The Central Electricity Regulatory Commission (CERC) has issued new guidelines for inter-state transmission charges and losses. The guidelines shed light on the responsibilities of the nodal agencies and the calculation of inter-state transmission charges and losses for solar and wind projects.
These regulations will apply to all designated ISTS customers (DICs), interstate transmission licensees, national regional, and state load dispatch centers, along with regional power committees (RPCs).
The ISTS customers include the generating stations, state transmission utilities (STU), distribution licensees, including state electricity boards, electricity departments, and any other entity directly connected to the ISTS.
As per the regulations, the yearly transmission charges will be shared monthly by the DICs per these regulations. The sharing and transmission charges will be based on the commercial information provided by the customers to the implementing agency.
According to the regulations, the transmission charges will have the following components:
- National Component (NC), which is a sum of renewable energy and high voltage direct current components
- Regional component (RC)
- Transformer component (TC)
- AC system component (ACC)
The transmission charges for short-term open access will be payable by generating stations and entities located in the state, as per the last published open access regulations, 2008.
According to the regulations, no transmission charges and losses for the use of ISTS will be payable for solar projects that have been commissioned during the period from July 01, 2011, to June 30, 2017. Similarly, no charges will be applicable for solar projects that have been commissioned between July 01, 2017, and February 12, 2018. Wind projects that have been commissioned during September 30, 2016, and February 12, 2018, will also be exempt.
Also, the transmission charges and losses will be waived off for solar and wind projects commissioned between February 13, 2018, and December 31, 2022. As per the regulations, the power purchase agreements (PPAs) for the sale of power by these renewable generation sources to the distribution companies (DISCOMs) should have been executed.
The order states that a rebate of 1.5% will be allowed for payments of bills within five days of the presentation of the bill, and a rebate of 1% will be allowed when payments are made on any day after five days and within 30 days.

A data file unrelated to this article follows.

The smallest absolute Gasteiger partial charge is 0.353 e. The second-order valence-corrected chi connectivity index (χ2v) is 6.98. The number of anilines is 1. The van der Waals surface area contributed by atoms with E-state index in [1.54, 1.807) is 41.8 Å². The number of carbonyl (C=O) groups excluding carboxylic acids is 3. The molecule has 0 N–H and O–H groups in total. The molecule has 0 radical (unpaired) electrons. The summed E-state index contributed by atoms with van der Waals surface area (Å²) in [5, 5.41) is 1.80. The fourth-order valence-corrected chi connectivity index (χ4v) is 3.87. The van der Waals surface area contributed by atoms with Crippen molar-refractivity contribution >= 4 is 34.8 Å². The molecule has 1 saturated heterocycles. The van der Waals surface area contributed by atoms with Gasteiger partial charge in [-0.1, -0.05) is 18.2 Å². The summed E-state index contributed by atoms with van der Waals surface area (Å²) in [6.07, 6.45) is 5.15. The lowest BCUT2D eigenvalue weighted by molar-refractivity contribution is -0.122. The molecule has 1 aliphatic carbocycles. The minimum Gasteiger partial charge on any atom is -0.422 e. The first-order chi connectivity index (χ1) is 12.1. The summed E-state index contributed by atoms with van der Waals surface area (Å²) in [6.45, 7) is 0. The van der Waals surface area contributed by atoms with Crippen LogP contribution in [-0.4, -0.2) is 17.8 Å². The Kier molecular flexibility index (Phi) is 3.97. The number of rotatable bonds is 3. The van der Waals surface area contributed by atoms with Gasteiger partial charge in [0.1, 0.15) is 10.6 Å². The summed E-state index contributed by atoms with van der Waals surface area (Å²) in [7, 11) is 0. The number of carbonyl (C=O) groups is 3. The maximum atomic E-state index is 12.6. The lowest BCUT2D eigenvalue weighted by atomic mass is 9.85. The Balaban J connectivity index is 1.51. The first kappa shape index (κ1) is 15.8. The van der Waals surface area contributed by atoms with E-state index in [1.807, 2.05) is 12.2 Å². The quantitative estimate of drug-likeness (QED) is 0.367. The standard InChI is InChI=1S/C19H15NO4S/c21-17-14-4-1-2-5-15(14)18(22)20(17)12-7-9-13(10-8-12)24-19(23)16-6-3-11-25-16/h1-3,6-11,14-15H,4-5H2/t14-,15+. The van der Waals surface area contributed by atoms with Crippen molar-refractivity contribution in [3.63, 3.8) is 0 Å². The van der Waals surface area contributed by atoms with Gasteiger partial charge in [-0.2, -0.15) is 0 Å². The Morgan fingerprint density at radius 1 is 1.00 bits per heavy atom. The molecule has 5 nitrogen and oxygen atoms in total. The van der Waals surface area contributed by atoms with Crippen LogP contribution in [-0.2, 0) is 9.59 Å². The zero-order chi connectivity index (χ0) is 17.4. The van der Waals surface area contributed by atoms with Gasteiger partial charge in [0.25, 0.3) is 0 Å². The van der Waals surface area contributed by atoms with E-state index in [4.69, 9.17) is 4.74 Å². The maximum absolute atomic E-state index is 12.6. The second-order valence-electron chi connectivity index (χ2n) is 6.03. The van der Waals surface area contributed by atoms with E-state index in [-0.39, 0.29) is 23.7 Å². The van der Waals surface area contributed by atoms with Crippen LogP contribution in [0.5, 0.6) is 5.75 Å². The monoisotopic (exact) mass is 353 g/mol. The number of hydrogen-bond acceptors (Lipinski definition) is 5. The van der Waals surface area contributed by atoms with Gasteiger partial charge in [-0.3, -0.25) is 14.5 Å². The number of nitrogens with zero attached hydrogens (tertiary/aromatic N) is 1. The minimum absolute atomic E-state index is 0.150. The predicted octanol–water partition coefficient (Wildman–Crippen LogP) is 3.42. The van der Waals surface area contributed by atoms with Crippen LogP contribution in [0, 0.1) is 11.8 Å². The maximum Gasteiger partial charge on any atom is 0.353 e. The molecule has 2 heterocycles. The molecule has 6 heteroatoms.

In case the payment of the bill is delayed, a late payment surcharge at the rate of 1.5% per month will be payable.
The central transmission utility will, at least three months before the date of the operationalization of long-term access or medium-term open access, give a notice to the ISTS consumer asking to furnish a revolving Letter of Credit. Not more than one month before the date of the operationalization of long-term access or medium-term open access, the ‘Letter of Credit’ will be operative.
In case of a tripartite agreement, the Letter of Credit will have a term of 12 months and will be equal to 1.05 times the average amount of the first bill of a year.
If the customer fails to make the payment, it will be liable for the denial of short-term open access. It might also lead to suspension or termination of long-term access or medium-term open access in accordance.
In November last year, the Ministry of Power (MoP) had announced that ISTS charges and losses on the transmission of electricity generated from solar and wind energy projects would be waived as long as they are commissioned before December 31, 2022. In a previous order issued in February 2018, the ministry had said that the charges for the transmission and losses would be waived for projects which were commissioned before March 31, 2022.
Previously, Mercom had reported that CERC had issued a notification for an amendment in the regulation for sharing of the ISTS charges and losses. The notification stated that no transmission charges and losses for the use of the ISTS network would be payable for the generation based on solar and wind power resources for 25 years from the date of commercial operation.
Rakesh is a staff reporter at Mercom India. Prior to joining Mercom, he worked in many roles as a business correspondent, assistant editor, senior content writer, and sub-editor with bcfocus.com, CIOReview/Silicon India, Verbinden Communication, and Bangalore Bias. Rakesh holds a Bachelor’s degree in English from Indira Gandhi National Open University (IGNOU). More articles from Rakesh Ranjan.